As one ages, you are forced to stop and take stock of your life and the things you believe. In these moments of introspection, you have to come to terms with what you hold true, how you arrived at such a place, and whether you are still anchored to those beliefs. This is a four part series on things I used to believe. As you read along, I hope you can relate.
I used to believe marriage and kids were meant for someone else. Throughout most of my twenties, I was single. This was not by choice necessarily. I spent much of that time coming to terms with my attractions and sexuality. I needed to find myself in compromising positions and discover who I was. As I inched closer and closer to the idea that my sexuality might be different than those around me, the idea of marriage and kids seemed further and further away. I watched in fits of jealousy as friends began getting married, buying homes, and starting families. Their love was legal and ordained. Mine was illegal and in many circles sinful. My thoughts on this matter wouldn't change until I decided to come out and the Supreme Court decided I and those like me mattered and were equal in the eyes of the law. Then and there, my beliefs changed.
Before our highest court made such a decision, I had come to terms with reality. I made myself believe I could live without a wedding band and the movement of little feet running across my home. I looked at marriage as some ancient tradition. In my mind, I would create new traditions and wouldn't be held captive by what people expected of me. If this meant a civil union or committing myself to another in front of friends and family, then so be it. If this meant never being a father, then so be it. My life would be defined on my own terms. Then the Supreme Court issued their ruling and my whole world changed.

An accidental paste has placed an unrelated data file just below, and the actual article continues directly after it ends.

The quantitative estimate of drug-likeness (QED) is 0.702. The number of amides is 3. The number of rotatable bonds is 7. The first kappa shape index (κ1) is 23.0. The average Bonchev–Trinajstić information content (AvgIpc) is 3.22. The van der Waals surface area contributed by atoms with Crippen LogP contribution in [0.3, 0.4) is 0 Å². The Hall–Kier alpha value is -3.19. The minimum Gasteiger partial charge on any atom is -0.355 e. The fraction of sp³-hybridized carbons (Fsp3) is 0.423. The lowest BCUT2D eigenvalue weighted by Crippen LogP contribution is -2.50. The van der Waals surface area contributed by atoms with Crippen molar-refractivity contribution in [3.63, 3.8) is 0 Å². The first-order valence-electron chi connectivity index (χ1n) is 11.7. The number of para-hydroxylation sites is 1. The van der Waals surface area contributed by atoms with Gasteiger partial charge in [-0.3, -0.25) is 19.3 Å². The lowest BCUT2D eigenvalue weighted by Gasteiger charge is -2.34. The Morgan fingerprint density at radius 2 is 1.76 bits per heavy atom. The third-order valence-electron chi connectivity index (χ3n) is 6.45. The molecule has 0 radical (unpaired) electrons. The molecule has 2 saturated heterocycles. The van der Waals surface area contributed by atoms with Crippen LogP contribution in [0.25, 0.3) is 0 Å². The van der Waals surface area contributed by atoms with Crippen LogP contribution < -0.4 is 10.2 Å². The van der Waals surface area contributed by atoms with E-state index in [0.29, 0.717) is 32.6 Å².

Of course, none of this changed the fact that I was perpetually single. There were many days and sleepless nights where I believed love was meant for some else. For the better part of my twenties, I went on dates with men and women. I tried and I failed. I had a lot of fun and a great deal of disappointment. Through it all, I learned a so much about myself. I amassed my likes and dislikes. I was beginning to shape my perfect partner. I was coming to terms with the idea, through trial and error, that perfection may never be found. I learned to stop hunting for perfection but instead focused my attention on finding someone who could fulfill my needs. In return, I worked on becoming a partner who could do the same. Slowly my idea of loneliness melted away. Finally, I felt prepared and ready. I felt worthy of love.
But first, I had to get rid of this idea that I could conquer this world alone. My move from Oklahoma City to Seattle cemented an idea in my mind; I didn't need anyone but me. For too long, I tried to get by without depending on others. Of course, I wanted to be liked and accepted by the collective people around me. I have tried to be a person others want to surround themselves but when it came to my love life I could never find the courage or bravery to make the trip across the bar. I eventually learned I wasn't being courageous or brave. I was being arrogant. It was foolish of me to believe I could do this world alone. Life is best when shared. To understand this, I had to retire some false notions; notions that could only be retired through experience.
To arrive at a point such as this, one must first admit they were wrong. I was wrong about marriage and kids. I was wrong about weddings. I was wrong about dating. I was wrong about conquering this world alone. I was wrong and now I know it.
Be good to each other,